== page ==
The COVID-19 crisis has made the environment ripe for fraud. States’ UI systems are being overwhelmed with record numbers of new and weekly claims; they have staffed up rapidly to process claims; however, there has not been time to train new or contracted employees on how to identify suspicious claims. With an urgency to pay claims quickly, states have waived their one week waiting period. The waiting period is used by states to validate and investigate claim eligibility; and with many employers working remotely, no one is there to timely respond to the UI notices that come by mail.
Savio HR has contacted the Mississippi Department of Employment Security (MDES) of fraud attacks we have identified and was informed that they are working to secure their unemployment program from fraud. To prevent this crime from becoming rampant, employers must be on the front line of defense.
It is vital to understand the differing types of UI fraud to be aware of as an employer. Some types include: filing for UI benefits while working, making false statements to receive or increase UI benefits, not reporting refusals of work or job separations, falsifying work searches, failing to report ability and availability for work, helping others file a fraudulent claim, and using someone else’s identity to file a claim for UI benefits. The cost of UI fraud is astronomical and can be explored by state using this link: https://www.dol.gov/general/maps.
A major outlet through which UI fraud occurs is identity theft wherein hackers breach large databases that contain massive amounts of Personally Identifiable Information (PII). Hackers then sell PII to other criminals who use the information to file for UI benefits, IRS & State Tax returns, and apply for credit under the identity theft victims’ name. Other forms of theft happen via phishing emails, public records, online ads, surveys, and contests.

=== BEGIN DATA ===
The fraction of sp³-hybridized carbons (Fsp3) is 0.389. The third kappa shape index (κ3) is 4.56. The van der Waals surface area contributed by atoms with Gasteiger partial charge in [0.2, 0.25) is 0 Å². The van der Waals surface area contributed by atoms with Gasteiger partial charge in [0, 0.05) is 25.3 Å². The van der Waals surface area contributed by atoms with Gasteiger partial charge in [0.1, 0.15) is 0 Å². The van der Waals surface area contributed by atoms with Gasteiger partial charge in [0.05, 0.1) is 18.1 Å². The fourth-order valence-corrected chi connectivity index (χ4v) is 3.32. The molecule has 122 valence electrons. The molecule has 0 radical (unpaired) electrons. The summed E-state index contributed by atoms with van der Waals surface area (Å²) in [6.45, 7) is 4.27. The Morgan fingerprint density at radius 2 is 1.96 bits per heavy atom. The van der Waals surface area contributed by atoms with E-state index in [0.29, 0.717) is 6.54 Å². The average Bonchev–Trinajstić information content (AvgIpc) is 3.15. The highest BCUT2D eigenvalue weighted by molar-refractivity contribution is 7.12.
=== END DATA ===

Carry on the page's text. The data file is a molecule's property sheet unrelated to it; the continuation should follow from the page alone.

If fraud is suspected, we highly encourage you to immediately follow these steps:
- When Notice to Employer of Claim Filed is received on a current employee with no change in status:
- Contact employee to see if they filed a UI claim
- If yes, promptly and accurately complete UI-21 and return it to MDES
- If no, let employee know that someone has filed a claim using their PII
- Provide employee with documents to report fraud to MDES
- Send email to email@example.com reporting fraudulent claim
- Request MDES invalidate/cancel the fraudulent claim
- Complete and return UI-21 to MDES stating “Fraudulent Claim. Employee states they did not file a claim for UI benefits.”
- If employee informs you that they received correspondence from MDES and have not filed a claim, follow steps 3 through 6
Instructions for employees are as follows:
- File a police report
- Complete Identity Theft Affidavit from Attorney General’s office
- Within seven (7) days, of receiving a notice that a fraudulent claim has been filed, email
- Police report
- Identity Theft Affidavit
- Copy of driver’s license or state-issued picture ID
- If a debit card has been received, email a legible copy of the front and back of the card
- Destroy the debit card immediately to prevent activation
- Email all information to firstname.lastname@example.org
Filing a fraudulent claim comes with penalties that range from criminal prosecution to repayment of benefits plus penalties and fines to losing eligibility to collect UI benefits in the future.
Reminding yourself that you, the employer, are the first line of defense against UI fraud is crucial. Having the knowledge necessary to identify UI fraud is essential to protecting your business from losing immense amounts of money. To learn more, check out the Savio In The Know articles posted on our website.
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